for divorce. In Inter-faith marriages governed by the Special Marriage Act,
1954, maintenance is provided under Section 37 of the Act.
Analysis of Claim of Maintenance Under Criminal Procedure Code
Available for all neglected wives, discarded divorcees, abandoned children and
hapless parents, belonging to any religion, community or having any domicile,
who can lay hand [under section 126(1)(a), Criminal Procedure Code 1973, if
husband, father or son is found anywhere in India, the magistrate.
1st class, of the place has the jurisdiction to entertain a petition under
section 125 of the Criminal Procedure Code] on their husbands, fathers or sons
the benevolent provision of section 125 which has the objective, as expressed by
Justice Krishna Iyer in 1979, "to ameliorate the economic condition of
neglected wives and discarded divorcees".
In 1882, James Fitz James Stephen, who piloted the Code of Criminal Procedure,
spoke of section 488 of CrPC which was similar to the present section 125, the
objective of the provision being "preventing vagrancy or at least of preventing
Then the provision was looked upon as a legislative effort to prevent vagrancy
or the consequences resulting from it. In 1963, Justice Subba Rao, noted that s.
488 was deliberated "to serve a social purpose." In 1985, Chandrachud C.J.
observed that section 125 imposed on an individual obligation towards the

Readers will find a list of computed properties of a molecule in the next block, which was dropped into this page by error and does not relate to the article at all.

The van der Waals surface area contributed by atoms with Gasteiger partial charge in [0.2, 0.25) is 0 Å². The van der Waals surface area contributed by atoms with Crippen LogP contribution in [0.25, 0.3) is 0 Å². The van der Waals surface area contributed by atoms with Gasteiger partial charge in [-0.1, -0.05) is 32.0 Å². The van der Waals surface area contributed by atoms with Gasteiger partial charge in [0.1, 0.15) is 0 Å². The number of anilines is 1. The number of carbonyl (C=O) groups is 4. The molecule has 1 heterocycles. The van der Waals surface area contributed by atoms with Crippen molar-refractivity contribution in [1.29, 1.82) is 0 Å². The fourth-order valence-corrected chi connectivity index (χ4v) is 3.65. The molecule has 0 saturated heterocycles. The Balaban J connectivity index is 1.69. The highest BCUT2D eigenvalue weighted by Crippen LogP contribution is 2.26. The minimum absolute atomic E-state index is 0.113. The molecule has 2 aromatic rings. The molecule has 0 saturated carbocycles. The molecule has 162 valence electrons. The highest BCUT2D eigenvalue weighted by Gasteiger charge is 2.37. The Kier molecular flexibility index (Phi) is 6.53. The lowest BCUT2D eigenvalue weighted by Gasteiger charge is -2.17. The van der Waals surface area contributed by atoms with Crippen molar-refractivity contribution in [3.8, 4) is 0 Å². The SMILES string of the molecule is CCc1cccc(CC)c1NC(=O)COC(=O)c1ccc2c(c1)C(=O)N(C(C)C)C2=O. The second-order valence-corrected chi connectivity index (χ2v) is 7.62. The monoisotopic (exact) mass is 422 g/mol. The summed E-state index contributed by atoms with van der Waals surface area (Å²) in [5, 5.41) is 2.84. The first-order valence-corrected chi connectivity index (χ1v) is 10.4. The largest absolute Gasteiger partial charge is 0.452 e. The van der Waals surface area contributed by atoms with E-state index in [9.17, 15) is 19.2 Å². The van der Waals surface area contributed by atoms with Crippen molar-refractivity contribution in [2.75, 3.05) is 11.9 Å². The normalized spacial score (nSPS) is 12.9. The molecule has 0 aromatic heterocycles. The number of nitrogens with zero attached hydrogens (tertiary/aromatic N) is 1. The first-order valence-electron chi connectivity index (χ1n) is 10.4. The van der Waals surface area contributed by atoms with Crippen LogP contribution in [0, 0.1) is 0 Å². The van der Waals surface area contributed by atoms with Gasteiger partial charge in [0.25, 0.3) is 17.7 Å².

society to maintain some of his close relations listed therein so as to prevent
vagrancy and destitution.
According to sub-section (3) of section 125, a person is not obliged to pay
maintenance to his wife, who on his invitation Co live with him refuses to do so
without any just ground. Explanation to s. 125 provides that if a husband has
contracted marriage with another woman or keeps a mistress, it shall be
considered to be just ground for his wife's refusal to live with him.
Explanation (b) to s. 125(1) of the code defines wife so as to include an
un-remarried divorced wife. Under the old code 'wife' did not include a divorced
wife, and the result was that a divorced wife was not entitled to maintenance.
Sub-section (4) of section 125 lays down that a wife shall not shall be entitled
to receive an allowance from her husband under this section if she is living in
adultery, or in case she refuses to live with her husband without any sufficient
reason or if by mutual consent, they are living separately.
Sub-section (5) of section 125 provides that:
On having proof that any wife in whose favour an order has been made under this
section is living in adultery or if she refuses to live with her husband without
sufficient reason or that by mutual consent, they are living separately, the
Magistrate shall cancel the order.
Judicial Precedents and Observations made in the Anju Garg Case